Unanswered scientific questions about the social psychological drivers and consequences of climate change translate into large policy gaps and missed opportunities for advancing psychological science. For instance, current theories of intergroup relations are often silent in addressing how and when group identities and group hierarchies extend beyond national borders and beyond our own species. Similarly, understanding when we act in the interests of future generations – questions of intergenerational intergroup relations – remain largely open for research and theory development.
With Jon Schuldt and Rainer Romero-Canyas, we have recently developed a conceptual framework for understanding how both individual (e.g., cognitive biases) and group-level (intra- and inter-group) processes shape how people perceive and respond to climate change which is guiding new empirical work in this area.
For more on this framework, and our perspective on what’s “social” about the problem of climate change, see our article, “Social Climate Science,” and introduction to the special issue, “Climate Change and Intergroup Relations.” For a sampling of emerging perspectives on the relevance of psychological science to climate policy and decision making, see recent articles by Leaf Van Boven, Phil Ehret, and David Sherman, and our forthcoming special issue, “Behavioural Climate Policy,” anticipated in 2019, to appear in Behavioural Public Policy.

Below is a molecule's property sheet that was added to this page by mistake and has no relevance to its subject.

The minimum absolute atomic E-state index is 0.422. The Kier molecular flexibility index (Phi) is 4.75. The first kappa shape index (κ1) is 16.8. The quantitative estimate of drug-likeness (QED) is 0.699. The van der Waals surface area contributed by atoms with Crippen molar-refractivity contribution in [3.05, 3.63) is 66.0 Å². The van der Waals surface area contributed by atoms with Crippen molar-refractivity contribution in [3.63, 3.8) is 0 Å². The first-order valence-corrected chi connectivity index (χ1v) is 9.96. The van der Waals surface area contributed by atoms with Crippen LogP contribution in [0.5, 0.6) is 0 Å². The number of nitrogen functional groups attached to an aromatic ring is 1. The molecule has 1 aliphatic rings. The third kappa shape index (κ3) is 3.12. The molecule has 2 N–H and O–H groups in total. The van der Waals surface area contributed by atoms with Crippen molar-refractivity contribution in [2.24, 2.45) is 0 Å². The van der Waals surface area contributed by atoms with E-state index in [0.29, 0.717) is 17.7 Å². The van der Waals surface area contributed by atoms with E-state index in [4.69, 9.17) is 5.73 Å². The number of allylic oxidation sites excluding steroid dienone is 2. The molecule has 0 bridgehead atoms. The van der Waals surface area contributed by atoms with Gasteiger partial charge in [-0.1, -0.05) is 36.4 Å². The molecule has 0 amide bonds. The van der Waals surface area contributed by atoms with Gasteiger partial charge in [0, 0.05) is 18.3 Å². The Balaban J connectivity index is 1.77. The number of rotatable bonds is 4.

Dynamics of Intergroup Contact
In other work, we are interested in understanding how both subtle and overt biases impact communication and decision making. Interracial and interethnic interactions are remarkably fragile. For instance, we have found that a mere 1-second delay in conversation can increase anxiety and undermine rapport in intergroup interactions (here). Moreover, with Tessa West and Chadly Stern, we have found that the mere perception that an outgroup conversation partner is anxious can promote intergroup contact avoidance, even when the arousal can be attributed to an ostensibly benign source (e.g., caffeine). In longitudinal field experiments (here), we have explored how superordinate identities can reduce intergroup anxiety and promote the development of cross-group relationships over time.
Affective interventions (e.g., manipulations that reduce anxiety) are particularly effective in reducing prejudice (Pettigrew & Tropp, 2006), yet, we know little about the strategies people use to regulate emotions in intergroup interactions and the consequences of these self-regulation strategies. Drawing on process models of emotion control (e.g., Gross, 2008), we are exploring a variety of questions about the causes and consequences of intergroup emotion regulation. Our findings suggest that Whites’ attempts to control emotional expressions in interracial interactions may not only be cognitively taxing, but may backfire, causing them to perceive their partner as unfriendly (see here).
Accuracy & Bias in Social Perception
How accurate are we when we attempt to intuit what members of other groups are thinking and feeling? Using dyadic analytical methods, with Tessa West and Jack Dovidio, we are exploring sources of inaccuracy in intergroup perception that may illuminate how misunderstandings arise, and examining how accuracy changes over time as cross-group relationships develop (here). In other work, we are exploring “metacognitive” sources of prejudice. For instance, research on decision making has shown that fluency, the subjective ease or difficulty associated with cognitive operations, can influence evaluative judgments. We are currently extending research on fluency to the domain of social judgments, and have found evidence that processing experiences can bias social impressions in intergroup interactions (for reviews, see here and here).